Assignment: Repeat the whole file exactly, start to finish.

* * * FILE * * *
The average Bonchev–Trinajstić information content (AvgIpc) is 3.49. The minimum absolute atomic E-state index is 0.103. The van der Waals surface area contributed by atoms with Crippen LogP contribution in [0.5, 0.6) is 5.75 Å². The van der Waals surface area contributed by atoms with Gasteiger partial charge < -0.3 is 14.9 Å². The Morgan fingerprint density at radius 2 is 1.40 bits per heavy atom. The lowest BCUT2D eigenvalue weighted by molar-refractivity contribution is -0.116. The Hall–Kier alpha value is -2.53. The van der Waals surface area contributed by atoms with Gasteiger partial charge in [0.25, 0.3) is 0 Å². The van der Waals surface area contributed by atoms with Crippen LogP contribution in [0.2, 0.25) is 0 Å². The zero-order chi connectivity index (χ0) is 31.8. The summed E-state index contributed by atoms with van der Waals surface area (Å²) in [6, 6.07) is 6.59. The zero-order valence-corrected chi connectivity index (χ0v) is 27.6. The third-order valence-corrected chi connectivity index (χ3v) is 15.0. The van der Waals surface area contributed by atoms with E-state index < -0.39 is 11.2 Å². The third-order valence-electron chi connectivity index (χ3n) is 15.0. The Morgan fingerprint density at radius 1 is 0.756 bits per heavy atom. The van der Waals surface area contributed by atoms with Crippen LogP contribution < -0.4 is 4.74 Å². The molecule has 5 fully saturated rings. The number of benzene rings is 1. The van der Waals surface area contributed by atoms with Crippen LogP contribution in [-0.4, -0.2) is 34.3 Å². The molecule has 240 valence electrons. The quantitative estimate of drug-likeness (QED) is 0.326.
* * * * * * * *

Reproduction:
The average Bonchev–Trinajstić information content (AvgIpc) is 3.49. The minimum absolute atomic E-state index is 0.103. The van der Waals surface area contributed by atoms with Crippen LogP contribution in [0.5, 0.6) is 5.75 Å². The van der Waals surface area contributed by atoms with Gasteiger partial charge < -0.3 is 14.9 Å². The Morgan fingerprint density at radius 2 is 1.40 bits per heavy atom. The lowest BCUT2D eigenvalue weighted by molar-refractivity contribution is -0.116. The Hall–Kier alpha value is -2.53. The van der Waals surface area contributed by atoms with Gasteiger partial charge in [0.25, 0.3) is 0 Å². The van der Waals surface area contributed by atoms with Crippen LogP contribution in [0.2, 0.25) is 0 Å². The zero-order chi connectivity index (χ0) is 31.8. The summed E-state index contributed by atoms with van der Waals surface area (Å²) in [6, 6.07) is 6.59. The zero-order valence-corrected chi connectivity index (χ0v) is 27.6. The third-order valence-corrected chi connectivity index (χ3v) is 15.0. The van der Waals surface area contributed by atoms with E-state index < -0.39 is 11.2 Å². The third-order valence-electron chi connectivity index (χ3n) is 15.0. The Morgan fingerprint density at radius 1 is 0.756 bits per heavy atom. The van der Waals surface area contributed by atoms with Crippen LogP contribution < -0.4 is 4.74 Å². The molecule has 5 fully saturated rings. The number of benzene rings is 1. The van der Waals surface area contributed by atoms with Crippen LogP contribution in [-0.4, -0.2) is 34.3 Å². The molecule has 240 valence electrons. The quantitative estimate of drug-likeness (QED) is 0.326.